advertisement
advertisement

I don’t owe this money! Aggressive debt collectors are more likely to chase you in these states

A new study from LendingTree reveals the rise in complaints to the Consumer Financial Protection Bureau over the past three years.

I don’t owe this money! Aggressive debt collectors are more likely to chase you in these states
[Source Images: tatianazaets/iStock; Feodora Chiosea/iStock]

Maybe the only thing worse than spam calls are calls from debt collectors—especially if you don’t owe any money.

advertisement
advertisement

A new report from LendingTree analyzed collections complaints to the Consumer Financial Protection Bureau (CFPB) for the past three years. A whopping near 80% involves fraudulent or mistaken debt. More than a quarter (26%) concerns fraudulent or nonexistent credit card debt, and in 23.5% of instances, there is no identification of the type of debt to the person who allegedly owes money. One in five people reported that the debt did exist but was either paid off or resolved in bankruptcy.

This is a bigger issue in the South, where the LendingTree report finds the highest incidence of complaints from consumers claiming that the collectors are hounding them for debt they don’t owe. Topping the list of states with the most incidence of this is Georgia, where residents are three times more likely to be called on to pay what they don’t owe, and where consumer protection laws earned an F grade from the National Consumer Law Center (NCLC). Following closely behind are Texas and Nevada. Washington, D.C., has the lowest rate of complaints.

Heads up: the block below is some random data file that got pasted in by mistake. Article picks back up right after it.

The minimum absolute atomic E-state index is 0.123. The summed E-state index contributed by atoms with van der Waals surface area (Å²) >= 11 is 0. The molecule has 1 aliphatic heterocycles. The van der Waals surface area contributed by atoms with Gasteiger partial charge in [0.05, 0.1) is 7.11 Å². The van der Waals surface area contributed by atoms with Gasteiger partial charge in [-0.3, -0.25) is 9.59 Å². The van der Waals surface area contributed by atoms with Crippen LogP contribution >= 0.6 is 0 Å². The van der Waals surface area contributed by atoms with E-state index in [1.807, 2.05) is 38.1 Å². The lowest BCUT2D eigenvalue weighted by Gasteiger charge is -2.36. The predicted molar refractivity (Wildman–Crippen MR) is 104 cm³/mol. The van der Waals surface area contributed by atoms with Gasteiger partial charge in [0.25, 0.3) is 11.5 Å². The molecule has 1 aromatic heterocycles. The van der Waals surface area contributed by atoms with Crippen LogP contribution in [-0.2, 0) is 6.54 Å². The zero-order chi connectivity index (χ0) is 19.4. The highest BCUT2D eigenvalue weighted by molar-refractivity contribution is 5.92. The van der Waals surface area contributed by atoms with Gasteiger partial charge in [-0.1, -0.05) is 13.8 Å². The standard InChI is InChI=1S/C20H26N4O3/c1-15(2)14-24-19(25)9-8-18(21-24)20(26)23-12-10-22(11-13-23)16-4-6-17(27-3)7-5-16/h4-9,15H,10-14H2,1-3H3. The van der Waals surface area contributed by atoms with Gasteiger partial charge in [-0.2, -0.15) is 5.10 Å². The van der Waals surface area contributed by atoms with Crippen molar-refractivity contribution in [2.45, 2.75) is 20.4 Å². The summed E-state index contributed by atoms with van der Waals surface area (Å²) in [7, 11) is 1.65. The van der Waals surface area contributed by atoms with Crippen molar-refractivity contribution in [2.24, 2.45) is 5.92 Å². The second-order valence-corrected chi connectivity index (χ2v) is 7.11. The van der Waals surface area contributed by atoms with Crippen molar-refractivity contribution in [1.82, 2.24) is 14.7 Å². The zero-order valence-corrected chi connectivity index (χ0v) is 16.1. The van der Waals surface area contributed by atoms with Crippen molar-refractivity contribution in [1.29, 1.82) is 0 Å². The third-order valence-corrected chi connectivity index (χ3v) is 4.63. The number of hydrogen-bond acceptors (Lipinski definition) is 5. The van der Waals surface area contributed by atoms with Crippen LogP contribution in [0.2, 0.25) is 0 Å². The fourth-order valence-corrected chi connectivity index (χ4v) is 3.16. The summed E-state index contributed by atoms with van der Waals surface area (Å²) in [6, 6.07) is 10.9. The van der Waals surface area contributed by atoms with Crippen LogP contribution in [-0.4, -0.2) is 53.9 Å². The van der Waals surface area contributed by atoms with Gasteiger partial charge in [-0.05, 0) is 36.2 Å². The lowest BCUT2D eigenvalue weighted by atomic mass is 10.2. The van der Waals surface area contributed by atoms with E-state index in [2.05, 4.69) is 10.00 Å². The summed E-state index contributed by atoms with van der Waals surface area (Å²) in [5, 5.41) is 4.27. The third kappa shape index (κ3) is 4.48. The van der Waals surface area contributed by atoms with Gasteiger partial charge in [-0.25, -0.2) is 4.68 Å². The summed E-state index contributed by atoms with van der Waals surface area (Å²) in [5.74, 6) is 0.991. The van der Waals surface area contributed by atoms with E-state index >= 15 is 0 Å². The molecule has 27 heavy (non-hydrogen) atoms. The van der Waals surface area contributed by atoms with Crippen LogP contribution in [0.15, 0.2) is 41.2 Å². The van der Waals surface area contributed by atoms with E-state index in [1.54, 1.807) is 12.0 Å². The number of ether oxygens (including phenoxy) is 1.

It’s important to note that CFPB complaints aren’t verified but are still likely a good indicator of where the problem is worse. According to Federal Trade Commission data, older citizens and members of the military are often targeted for fraudulent claims. LendingTree chief credit analyst Matt Schulz says to avoid scammers, it’s important to pay attention to what they’re saying.

advertisement
advertisement

“Generally speaking, debt collectors can’t claim to be from the government, threaten to have you arrested for not paying your debt, force you to pay debt that you don’t owe, or harass you verbally or physically,” Schulz says, “If that starts happening, don’t stand for it. Complain to the CFPB, and make sure that you’re heard.”

You can see the full state-by-state list here.

advertisement
advertisement
advertisement

About the author

Lydia Dishman is a staff editor for Fast Company's Work Life section. She has written for CBS Moneywatch, Fortune, The Guardian, Popular Science, and the New York Times, among others.

More